This story of Peekskill is written with the consummate skill of a dramatic narrator with few peers in our time. It is interpreted with the insight of a Marxist who understands the nature and class roots of fascism, and its relations to the monopoly-dominated state in the era of the general crisis of world capitalism. It is permeated with the fervor of a fighting intellectual who hates fascism, whose heroic leadership did much to beat back the fascist hordes at the first Peekskill, and who understands the indispensable leading role of the working class and of Negro-white unity – as at the victorious second Peekskill – in the final triumph of the American people over those who would enslave our country in fascist terror.

The book is ineptly sub-titled "a personal experience" – which Peekskill: U.S.A. certainly is not! The author's restriction of his story chiefly to "what I saw with my own eyes" does militate against the fully-rounded development and interpretation of this brief but very important segment of American history. But Fast sees clearly the historic significance of Peekskill as "a decisive step in the preparation for American fascism," as "a testing of fascism (made in U.S.A.) and a testing of the forces of anti-fascism." He notes correctly that:

"The American people not only were not ready for this particular combination of blood and filth which Adolf Hitler had so popularized, but serious doubts began to be entertained by the ruling class of the United States as to whether they could be made ready for this particular pattern quickly enough. Therefore, we saw an immediate turn to legalized, 'police' fascism, as exemplified by the McCarran Act and the wholesale jailings of political prisoners. Since the 'day of violence' had fallen short of its goal, the 'day in court' was put forward once again."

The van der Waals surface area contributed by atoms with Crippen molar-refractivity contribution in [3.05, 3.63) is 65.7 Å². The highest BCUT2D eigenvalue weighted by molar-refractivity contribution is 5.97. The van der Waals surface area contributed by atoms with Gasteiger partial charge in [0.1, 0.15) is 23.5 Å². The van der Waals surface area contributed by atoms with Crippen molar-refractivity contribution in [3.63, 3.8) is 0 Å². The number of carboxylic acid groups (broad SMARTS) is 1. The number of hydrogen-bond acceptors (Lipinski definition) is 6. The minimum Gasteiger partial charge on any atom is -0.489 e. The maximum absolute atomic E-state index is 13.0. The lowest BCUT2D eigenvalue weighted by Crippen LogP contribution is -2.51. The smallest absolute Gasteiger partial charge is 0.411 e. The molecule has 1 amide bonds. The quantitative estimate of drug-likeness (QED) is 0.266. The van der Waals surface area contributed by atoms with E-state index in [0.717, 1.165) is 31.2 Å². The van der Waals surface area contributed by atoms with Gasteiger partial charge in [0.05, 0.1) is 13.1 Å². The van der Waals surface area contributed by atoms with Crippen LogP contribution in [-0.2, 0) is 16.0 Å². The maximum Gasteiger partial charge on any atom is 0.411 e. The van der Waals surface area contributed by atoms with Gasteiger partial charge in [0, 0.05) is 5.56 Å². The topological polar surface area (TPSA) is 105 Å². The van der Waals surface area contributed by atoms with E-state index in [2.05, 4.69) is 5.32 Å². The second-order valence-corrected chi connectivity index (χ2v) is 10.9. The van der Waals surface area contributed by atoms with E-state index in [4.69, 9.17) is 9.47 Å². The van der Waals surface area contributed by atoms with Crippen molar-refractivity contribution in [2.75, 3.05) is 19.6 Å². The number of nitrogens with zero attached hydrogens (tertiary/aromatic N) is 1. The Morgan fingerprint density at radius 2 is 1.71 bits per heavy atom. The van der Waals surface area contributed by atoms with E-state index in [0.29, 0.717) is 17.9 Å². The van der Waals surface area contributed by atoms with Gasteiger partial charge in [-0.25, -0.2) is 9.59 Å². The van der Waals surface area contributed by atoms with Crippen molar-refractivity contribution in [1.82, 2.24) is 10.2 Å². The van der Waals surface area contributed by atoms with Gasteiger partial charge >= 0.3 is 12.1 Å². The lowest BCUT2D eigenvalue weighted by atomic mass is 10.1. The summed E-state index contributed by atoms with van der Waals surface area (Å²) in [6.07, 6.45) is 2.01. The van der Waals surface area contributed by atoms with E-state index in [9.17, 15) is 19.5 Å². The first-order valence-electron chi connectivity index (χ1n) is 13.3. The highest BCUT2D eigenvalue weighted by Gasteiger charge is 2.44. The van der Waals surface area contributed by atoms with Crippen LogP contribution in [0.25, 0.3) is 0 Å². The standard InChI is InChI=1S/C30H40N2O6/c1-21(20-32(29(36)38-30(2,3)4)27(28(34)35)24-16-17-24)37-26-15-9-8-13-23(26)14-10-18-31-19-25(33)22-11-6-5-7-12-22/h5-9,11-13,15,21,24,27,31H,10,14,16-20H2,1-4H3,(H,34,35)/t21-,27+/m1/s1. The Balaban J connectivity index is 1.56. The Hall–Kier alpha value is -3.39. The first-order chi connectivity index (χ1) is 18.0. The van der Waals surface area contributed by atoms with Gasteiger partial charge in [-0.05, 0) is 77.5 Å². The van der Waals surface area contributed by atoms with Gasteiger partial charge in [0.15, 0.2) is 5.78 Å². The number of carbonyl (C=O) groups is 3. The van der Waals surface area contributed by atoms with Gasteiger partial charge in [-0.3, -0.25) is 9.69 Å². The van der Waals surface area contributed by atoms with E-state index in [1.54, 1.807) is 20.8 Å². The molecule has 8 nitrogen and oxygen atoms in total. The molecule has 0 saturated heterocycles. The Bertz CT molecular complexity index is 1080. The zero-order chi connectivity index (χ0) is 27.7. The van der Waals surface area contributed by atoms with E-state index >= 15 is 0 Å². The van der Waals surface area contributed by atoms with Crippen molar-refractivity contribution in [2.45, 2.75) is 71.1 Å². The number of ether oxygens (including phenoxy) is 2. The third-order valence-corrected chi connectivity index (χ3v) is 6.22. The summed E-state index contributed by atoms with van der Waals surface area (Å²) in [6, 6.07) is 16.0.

Even more sharply is this historic significance of Peekskill set forth in William L. Patterson's "Introduction" to Peekskill: U.S.A. Subsequently victimized himself by the "day in court" technique of emerging fascism, the Executive Secretary of the Civil Rights Congress wrote: "August 27, 1949, was almost the great day of American fascism. On August 27, 1949, fascism unloosed its worst filth and anger against the American people in general and the Negro people in particular; and on that day, because Negro and white stood together, supported by the working class, fascism failed.... The great lesson of Peekskill is that the American people have the will to fight back and the power to smash tyranny and fascism"

No one who reads this exciting and illuminating story of Peekskill can hold on to the dangerous illusion of the benevolent state. All who read Peekskill: U.S.A. must gain new appreciation of the imminent peril of fascism, and renewed confidence in the democratic power of the American people, led by the working class, to triumph over both the hoodlum and the "legal" forces of reaction which the imperialist rulers of our country now seek to mobilize in their frantic but futile drive toward war and world domination.

DOXEY A. WILKERSON